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April 18, 2014 

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LAFFER CURVE: The graphical inverted-U relation between tax rates and total tax collections by government. Developed by economist Arthur Laffer, the Laffer curve formed a key theoretical foundation for supply-side economics of President Reagan during the 1980s. It is based on the notion that government collects zero revenue if the tax rate is 0% and if the tax rate is 100%. At a 100% tax rate no one has the incentive to work, produce, and earn income, so there is no income to tax. As such, the optimum tax rate, in which government revenue is maximized, lies somewhere between 0% and 100%. This generates a curve shaped like and inverted U, rising from zero to a peak, then falling back to zero. If the economy is operating to the right of the peak, then government revenue can be increased by decreasing the tax rate. This was used to justify supply-side economic policies during the Reagan Administration, especially the Economic Recovery Tax Act of 1981 (Kemp-Roth Act).

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PUBLIC CHOICE: A branch of economics that applies economic analysis to public (that is, government) decision-making, including voting behavior, legislative law-making, and related issues. Some of the more noted public choice principles include the voting paradox, logrolling, and the principle of the median voter.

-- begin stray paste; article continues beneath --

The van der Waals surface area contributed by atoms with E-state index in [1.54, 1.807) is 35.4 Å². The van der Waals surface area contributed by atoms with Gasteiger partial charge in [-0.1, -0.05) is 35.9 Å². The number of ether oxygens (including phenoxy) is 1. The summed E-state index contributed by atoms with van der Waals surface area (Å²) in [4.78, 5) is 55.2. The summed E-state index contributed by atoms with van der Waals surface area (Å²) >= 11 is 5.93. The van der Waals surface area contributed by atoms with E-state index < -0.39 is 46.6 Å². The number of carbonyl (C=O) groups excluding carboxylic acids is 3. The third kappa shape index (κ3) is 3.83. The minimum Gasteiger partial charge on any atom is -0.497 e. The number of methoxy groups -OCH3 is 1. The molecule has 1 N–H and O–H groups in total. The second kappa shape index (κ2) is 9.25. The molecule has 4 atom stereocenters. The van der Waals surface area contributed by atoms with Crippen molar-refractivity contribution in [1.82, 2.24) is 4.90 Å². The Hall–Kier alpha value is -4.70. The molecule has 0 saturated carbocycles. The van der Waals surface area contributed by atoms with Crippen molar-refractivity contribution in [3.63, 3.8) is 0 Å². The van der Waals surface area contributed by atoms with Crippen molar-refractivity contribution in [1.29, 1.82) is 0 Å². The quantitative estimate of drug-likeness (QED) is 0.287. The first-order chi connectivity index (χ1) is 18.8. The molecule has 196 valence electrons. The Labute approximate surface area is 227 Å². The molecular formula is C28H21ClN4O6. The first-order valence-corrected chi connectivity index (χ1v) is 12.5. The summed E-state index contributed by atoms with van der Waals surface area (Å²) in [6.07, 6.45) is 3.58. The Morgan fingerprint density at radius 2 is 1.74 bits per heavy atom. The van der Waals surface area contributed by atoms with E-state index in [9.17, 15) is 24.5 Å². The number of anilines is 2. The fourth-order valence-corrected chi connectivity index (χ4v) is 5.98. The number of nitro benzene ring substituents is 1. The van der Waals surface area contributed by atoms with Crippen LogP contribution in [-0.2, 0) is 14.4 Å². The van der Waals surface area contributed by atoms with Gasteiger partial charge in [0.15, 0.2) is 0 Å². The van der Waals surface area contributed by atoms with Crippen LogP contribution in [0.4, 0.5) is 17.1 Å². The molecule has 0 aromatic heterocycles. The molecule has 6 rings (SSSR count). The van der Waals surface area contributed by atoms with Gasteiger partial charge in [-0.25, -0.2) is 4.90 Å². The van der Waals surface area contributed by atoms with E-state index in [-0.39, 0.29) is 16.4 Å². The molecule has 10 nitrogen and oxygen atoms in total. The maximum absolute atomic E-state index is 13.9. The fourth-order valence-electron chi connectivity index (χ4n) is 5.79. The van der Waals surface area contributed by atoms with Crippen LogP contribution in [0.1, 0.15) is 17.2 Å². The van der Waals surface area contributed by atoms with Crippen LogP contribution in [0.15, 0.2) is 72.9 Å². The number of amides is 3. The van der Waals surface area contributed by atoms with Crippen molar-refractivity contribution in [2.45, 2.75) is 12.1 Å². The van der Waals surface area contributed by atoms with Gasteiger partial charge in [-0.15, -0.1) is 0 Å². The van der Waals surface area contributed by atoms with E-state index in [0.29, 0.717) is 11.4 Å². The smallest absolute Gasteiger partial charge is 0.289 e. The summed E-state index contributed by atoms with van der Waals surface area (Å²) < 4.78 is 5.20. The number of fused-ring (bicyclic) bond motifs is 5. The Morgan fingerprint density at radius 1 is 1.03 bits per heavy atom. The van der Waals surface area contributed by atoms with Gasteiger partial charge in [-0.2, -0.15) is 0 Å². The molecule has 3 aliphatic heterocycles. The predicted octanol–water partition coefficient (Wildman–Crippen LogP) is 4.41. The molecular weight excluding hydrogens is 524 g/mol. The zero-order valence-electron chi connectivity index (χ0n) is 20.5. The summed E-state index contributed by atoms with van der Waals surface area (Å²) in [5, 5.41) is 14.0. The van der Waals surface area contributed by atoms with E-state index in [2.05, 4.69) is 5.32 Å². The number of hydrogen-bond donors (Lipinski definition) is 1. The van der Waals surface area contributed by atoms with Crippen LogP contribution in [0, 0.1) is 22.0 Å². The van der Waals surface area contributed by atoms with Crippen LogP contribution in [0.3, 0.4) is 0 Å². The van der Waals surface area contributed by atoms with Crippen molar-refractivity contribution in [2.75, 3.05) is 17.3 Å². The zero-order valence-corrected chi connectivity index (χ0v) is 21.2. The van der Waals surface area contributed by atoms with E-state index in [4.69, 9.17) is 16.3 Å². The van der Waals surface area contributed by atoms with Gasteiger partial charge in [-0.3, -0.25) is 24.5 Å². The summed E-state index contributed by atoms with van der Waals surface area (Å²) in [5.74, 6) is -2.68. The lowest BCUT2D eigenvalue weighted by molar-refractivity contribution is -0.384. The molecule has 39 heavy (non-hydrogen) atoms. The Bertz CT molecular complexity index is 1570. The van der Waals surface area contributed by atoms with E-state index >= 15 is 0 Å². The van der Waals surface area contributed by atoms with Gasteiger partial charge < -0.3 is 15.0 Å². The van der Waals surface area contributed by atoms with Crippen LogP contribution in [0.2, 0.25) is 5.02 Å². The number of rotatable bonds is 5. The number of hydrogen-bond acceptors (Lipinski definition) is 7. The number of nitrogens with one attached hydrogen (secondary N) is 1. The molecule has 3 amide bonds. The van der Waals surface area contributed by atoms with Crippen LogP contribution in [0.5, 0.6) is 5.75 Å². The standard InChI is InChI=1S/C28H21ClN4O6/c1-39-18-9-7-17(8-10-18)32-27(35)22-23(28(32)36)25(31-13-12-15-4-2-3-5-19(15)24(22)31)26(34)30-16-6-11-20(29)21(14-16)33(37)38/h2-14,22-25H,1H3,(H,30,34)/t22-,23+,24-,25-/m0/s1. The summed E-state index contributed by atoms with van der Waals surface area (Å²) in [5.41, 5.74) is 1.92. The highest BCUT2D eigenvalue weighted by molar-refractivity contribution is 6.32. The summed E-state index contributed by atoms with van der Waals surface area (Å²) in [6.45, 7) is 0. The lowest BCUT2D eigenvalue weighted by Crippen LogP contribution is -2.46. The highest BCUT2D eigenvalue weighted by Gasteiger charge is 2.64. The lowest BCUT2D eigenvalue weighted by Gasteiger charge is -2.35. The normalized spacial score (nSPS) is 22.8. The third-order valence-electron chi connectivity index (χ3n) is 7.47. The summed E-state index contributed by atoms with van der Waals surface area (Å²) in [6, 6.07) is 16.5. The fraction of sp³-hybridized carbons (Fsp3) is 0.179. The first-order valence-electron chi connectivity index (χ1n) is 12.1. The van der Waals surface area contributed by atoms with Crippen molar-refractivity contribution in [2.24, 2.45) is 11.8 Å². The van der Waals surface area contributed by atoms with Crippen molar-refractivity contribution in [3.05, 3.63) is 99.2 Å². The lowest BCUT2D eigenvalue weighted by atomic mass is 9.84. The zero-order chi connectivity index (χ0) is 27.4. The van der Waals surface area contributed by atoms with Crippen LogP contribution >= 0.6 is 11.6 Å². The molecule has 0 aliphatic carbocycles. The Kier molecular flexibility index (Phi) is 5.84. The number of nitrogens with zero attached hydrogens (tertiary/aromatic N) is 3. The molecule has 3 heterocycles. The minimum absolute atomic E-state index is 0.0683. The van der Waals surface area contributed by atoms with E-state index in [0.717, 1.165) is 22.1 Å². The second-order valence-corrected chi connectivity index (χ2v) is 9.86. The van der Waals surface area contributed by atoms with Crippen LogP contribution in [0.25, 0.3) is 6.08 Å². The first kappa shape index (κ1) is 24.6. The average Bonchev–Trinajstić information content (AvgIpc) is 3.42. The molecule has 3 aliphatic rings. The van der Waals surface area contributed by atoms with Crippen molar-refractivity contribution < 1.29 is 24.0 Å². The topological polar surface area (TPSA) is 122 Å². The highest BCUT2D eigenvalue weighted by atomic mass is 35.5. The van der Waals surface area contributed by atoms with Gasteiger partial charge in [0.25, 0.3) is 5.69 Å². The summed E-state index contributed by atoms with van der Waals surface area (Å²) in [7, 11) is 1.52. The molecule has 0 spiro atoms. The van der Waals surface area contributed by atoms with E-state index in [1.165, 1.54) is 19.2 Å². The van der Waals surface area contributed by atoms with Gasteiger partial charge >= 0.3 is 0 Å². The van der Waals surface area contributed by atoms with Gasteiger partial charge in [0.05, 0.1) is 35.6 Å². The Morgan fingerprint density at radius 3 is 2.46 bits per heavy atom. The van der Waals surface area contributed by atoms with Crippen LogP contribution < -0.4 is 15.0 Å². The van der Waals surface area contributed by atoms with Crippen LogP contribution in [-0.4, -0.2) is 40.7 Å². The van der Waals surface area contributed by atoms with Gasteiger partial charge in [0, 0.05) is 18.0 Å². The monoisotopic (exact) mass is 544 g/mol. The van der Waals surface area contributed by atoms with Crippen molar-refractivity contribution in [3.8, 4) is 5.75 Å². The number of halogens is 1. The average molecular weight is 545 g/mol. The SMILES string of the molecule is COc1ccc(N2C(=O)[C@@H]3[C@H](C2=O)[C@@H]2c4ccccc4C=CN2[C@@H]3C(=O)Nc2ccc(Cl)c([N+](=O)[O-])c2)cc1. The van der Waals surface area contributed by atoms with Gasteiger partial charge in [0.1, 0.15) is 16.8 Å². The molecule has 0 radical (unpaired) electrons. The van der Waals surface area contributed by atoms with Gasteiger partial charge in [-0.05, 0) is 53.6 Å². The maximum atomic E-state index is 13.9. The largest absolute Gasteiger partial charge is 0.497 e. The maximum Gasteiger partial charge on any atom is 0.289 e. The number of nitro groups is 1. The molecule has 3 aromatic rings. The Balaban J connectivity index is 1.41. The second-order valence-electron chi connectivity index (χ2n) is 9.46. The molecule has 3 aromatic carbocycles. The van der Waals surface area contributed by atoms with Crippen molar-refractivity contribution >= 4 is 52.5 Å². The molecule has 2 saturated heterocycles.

See also | political business cycle | fifth rule of imperfection | government | economic analysis |


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MARGINAL UTILITY CURVE

A curve illustrating the relation between the marginal utility obtained from consuming an additional unit of good and the quantity of the good consumed. The negative slope of the marginal utility curve reflects the law of diminishing marginal utility. The marginal utility curve also can be used to derived the demand curve.

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State of the ECONOMY

Sales of New Single-Family Homes
February 2014
444,000 (seasonal adjusted annual rate)
Down 3.3% from January 2014

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BEIGE MUNDORTLE
[What's This?]

Today, you are likely to spend a great deal of time lost in your local discount super center wanting to buy either several orange mixing bowls or clothing for your pet dog. Be on the lookout for fairy dust that tastes like salt.
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Potato chips were invented in 1853 by a irritated chef repeatedly seeking to appease the hard to please Cornelius Vanderbilt who demanded french fried potatoes that were thinner and crisper than normal.
"The best way to cheer yourself up is to try to cheer somebody else up."

-- Mark Twain

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